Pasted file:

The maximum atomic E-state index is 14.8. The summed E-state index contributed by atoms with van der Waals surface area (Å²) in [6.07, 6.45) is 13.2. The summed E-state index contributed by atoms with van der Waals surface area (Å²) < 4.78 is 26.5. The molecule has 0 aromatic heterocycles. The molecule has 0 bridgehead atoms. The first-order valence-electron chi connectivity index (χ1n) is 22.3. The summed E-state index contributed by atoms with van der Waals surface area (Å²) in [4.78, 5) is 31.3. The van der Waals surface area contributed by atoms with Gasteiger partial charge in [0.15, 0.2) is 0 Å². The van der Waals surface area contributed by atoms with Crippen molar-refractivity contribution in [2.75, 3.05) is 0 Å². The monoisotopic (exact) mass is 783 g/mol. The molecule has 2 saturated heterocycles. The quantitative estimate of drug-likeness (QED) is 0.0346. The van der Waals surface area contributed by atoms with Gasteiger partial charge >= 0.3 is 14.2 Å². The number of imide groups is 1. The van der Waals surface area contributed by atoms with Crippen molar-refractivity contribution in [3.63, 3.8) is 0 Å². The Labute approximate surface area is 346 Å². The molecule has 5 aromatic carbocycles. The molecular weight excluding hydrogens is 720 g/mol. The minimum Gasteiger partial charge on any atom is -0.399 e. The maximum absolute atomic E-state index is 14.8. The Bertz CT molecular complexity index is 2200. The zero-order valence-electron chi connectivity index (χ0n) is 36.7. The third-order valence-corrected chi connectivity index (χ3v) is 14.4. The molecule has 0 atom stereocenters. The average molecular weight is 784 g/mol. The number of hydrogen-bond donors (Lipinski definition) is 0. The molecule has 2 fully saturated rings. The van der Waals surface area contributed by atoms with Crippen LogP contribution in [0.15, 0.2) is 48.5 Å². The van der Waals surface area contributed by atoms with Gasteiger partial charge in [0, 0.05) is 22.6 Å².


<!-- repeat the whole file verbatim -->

The maximum atomic E-state index is 14.8. The summed E-state index contributed by atoms with van der Waals surface area (Å²) in [6.07, 6.45) is 13.2. The summed E-state index contributed by atoms with van der Waals surface area (Å²) < 4.78 is 26.5. The molecule has 0 aromatic heterocycles. The molecule has 0 bridgehead atoms. The first-order valence-electron chi connectivity index (χ1n) is 22.3. The summed E-state index contributed by atoms with van der Waals surface area (Å²) in [4.78, 5) is 31.3. The van der Waals surface area contributed by atoms with Gasteiger partial charge in [0.15, 0.2) is 0 Å². The van der Waals surface area contributed by atoms with Crippen molar-refractivity contribution in [2.75, 3.05) is 0 Å². The monoisotopic (exact) mass is 783 g/mol. The molecule has 2 saturated heterocycles. The quantitative estimate of drug-likeness (QED) is 0.0346. The van der Waals surface area contributed by atoms with Gasteiger partial charge >= 0.3 is 14.2 Å². The number of imide groups is 1. The van der Waals surface area contributed by atoms with Crippen molar-refractivity contribution in [3.63, 3.8) is 0 Å². The Labute approximate surface area is 346 Å². The molecule has 5 aromatic carbocycles. The molecular weight excluding hydrogens is 720 g/mol. The minimum Gasteiger partial charge on any atom is -0.399 e. The maximum absolute atomic E-state index is 14.8. The Bertz CT molecular complexity index is 2200. The zero-order valence-electron chi connectivity index (χ0n) is 36.7. The third-order valence-corrected chi connectivity index (χ3v) is 14.4. The molecule has 0 atom stereocenters. The average molecular weight is 784 g/mol. The number of hydrogen-bond donors (Lipinski definition) is 0. The molecule has 2 fully saturated rings. The van der Waals surface area contributed by atoms with Crippen LogP contribution in [0.15, 0.2) is 48.5 Å². The van der Waals surface area contributed by atoms with Gasteiger partial charge in [0, 0.05) is 22.6 Å².